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Egyptian antiquities chief: Historic legacy is under attack

Mamdouh al-Damaty talks to Al-Monitor about the recent controversy surrounding King Tut's broken beard and reports of a pornographic film being shot in the Giza Pyramid.
A guide speaks to a tourist near the Djoser's step pyramid in Saqqara, outside of Cairo March 5, 2011. Sites around the great pyramid at Giza, a Wonder of the Ancient World, the Sphinx and the cemetery at Sakkara have been nearly empty of tourists since a revolt started a month ago that ousted Hosni Mubarak and now Egypt wants visitors to return. REUTERS/Peter Andrews (EGYPT - Tags: CIVIL UNREST POLITICS TRAVEL SOCIETY) - RTR2JGZU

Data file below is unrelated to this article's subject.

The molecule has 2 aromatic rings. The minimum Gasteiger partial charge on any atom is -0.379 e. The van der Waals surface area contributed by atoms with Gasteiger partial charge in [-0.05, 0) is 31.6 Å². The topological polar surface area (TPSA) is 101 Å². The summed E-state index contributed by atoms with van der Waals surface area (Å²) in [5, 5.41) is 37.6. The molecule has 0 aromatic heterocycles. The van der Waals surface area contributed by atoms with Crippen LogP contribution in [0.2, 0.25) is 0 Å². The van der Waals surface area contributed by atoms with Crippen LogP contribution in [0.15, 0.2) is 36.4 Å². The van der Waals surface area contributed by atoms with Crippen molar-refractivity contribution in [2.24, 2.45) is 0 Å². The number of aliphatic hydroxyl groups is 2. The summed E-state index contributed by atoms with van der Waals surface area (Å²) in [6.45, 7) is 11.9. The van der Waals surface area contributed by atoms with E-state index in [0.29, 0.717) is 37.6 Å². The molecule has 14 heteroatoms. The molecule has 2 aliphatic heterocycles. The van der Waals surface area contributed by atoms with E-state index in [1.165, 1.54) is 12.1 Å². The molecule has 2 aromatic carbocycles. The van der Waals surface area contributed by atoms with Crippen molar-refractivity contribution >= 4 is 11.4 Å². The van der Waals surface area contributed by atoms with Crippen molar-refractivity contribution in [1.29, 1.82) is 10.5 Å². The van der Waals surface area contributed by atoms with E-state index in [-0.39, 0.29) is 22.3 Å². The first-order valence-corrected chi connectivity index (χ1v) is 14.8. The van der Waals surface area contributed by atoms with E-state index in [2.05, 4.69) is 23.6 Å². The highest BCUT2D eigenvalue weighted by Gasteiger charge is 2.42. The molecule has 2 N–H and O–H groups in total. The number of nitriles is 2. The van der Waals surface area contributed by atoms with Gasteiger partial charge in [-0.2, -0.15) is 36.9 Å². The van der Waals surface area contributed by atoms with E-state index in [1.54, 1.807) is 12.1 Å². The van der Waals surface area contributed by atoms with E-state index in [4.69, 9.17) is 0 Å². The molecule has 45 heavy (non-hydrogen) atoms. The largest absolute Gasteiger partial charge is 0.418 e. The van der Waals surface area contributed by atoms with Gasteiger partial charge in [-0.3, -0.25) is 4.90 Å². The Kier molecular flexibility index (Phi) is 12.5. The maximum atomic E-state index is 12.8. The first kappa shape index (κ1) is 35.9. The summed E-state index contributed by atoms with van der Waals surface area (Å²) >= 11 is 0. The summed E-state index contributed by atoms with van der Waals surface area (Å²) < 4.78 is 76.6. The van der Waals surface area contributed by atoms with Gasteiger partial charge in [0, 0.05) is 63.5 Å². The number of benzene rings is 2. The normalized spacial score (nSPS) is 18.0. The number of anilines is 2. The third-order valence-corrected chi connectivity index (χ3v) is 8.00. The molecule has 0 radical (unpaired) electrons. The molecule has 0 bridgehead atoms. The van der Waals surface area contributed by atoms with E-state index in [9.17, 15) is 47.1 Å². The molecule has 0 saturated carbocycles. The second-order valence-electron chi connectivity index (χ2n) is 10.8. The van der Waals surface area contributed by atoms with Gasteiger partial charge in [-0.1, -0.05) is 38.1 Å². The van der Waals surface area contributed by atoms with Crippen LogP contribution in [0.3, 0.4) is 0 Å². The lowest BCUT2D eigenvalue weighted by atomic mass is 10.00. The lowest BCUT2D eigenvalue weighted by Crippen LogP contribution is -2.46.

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CAIRO — Certain reports in the press — such as the claims that the Meidum Geese painting is inauthentic or that the Djoser Pyramid collapsed during restoration — aim to destroy the legacy of Egypt's pharaonic history, Egyptian Minister of Antiquities Mamdouh al-Damaty told Al-Monitor in an interview.

The pyramid of King Djoser at the ancient site of Saqqara is one of the oldest buildings in the world, designed by Imhotep between 2667 and 2648 B.C.​ and belonging to the third pharaonic family. The Meidum Geese painting — often referred to as the Mona Lisa of Egyptian art for its aesthetic value — was found in the ancient tomb of Nefermaat, a nobleman, in the 19th century and is now on display in the Egyptian Museum. 

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